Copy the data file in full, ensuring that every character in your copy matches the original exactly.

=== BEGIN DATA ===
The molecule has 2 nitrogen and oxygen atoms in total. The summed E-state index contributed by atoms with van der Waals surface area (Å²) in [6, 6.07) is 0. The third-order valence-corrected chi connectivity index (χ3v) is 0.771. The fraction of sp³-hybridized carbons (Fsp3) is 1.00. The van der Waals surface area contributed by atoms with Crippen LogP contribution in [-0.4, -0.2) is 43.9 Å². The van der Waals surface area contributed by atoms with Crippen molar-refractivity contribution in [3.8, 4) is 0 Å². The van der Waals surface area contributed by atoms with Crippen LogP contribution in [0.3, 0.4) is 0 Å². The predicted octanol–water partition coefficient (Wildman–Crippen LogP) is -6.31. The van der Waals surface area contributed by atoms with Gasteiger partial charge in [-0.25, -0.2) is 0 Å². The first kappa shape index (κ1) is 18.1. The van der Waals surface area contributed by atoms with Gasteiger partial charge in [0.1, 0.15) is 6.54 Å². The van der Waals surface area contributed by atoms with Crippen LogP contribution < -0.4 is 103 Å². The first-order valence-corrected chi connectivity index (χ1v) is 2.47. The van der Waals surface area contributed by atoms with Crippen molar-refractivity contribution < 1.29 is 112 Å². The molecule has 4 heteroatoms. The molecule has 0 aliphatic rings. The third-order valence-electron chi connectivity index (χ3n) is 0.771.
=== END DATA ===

The molecule has 2 nitrogen and oxygen atoms in total. The summed E-state index contributed by atoms with van der Waals surface area (Å²) in [6, 6.07) is 0. The third-order valence-corrected chi connectivity index (χ3v) is 0.771. The fraction of sp³-hybridized carbons (Fsp3) is 1.00. The van der Waals surface area contributed by atoms with Crippen LogP contribution in [-0.4, -0.2) is 43.9 Å². The van der Waals surface area contributed by atoms with Crippen molar-refractivity contribution in [3.8, 4) is 0 Å². The van der Waals surface area contributed by atoms with Crippen LogP contribution in [0.3, 0.4) is 0 Å². The predicted octanol–water partition coefficient (Wildman–Crippen LogP) is -6.31. The van der Waals surface area contributed by atoms with Gasteiger partial charge in [-0.25, -0.2) is 0 Å². The first kappa shape index (κ1) is 18.1. The van der Waals surface area contributed by atoms with Gasteiger partial charge in [0.1, 0.15) is 6.54 Å². The van der Waals surface area contributed by atoms with Crippen LogP contribution < -0.4 is 103 Å². The first-order valence-corrected chi connectivity index (χ1v) is 2.47. The van der Waals surface area contributed by atoms with Crippen molar-refractivity contribution < 1.29 is 112 Å². The molecule has 4 heteroatoms. The molecule has 0 aliphatic rings. The third-order valence-electron chi connectivity index (χ3n) is 0.771.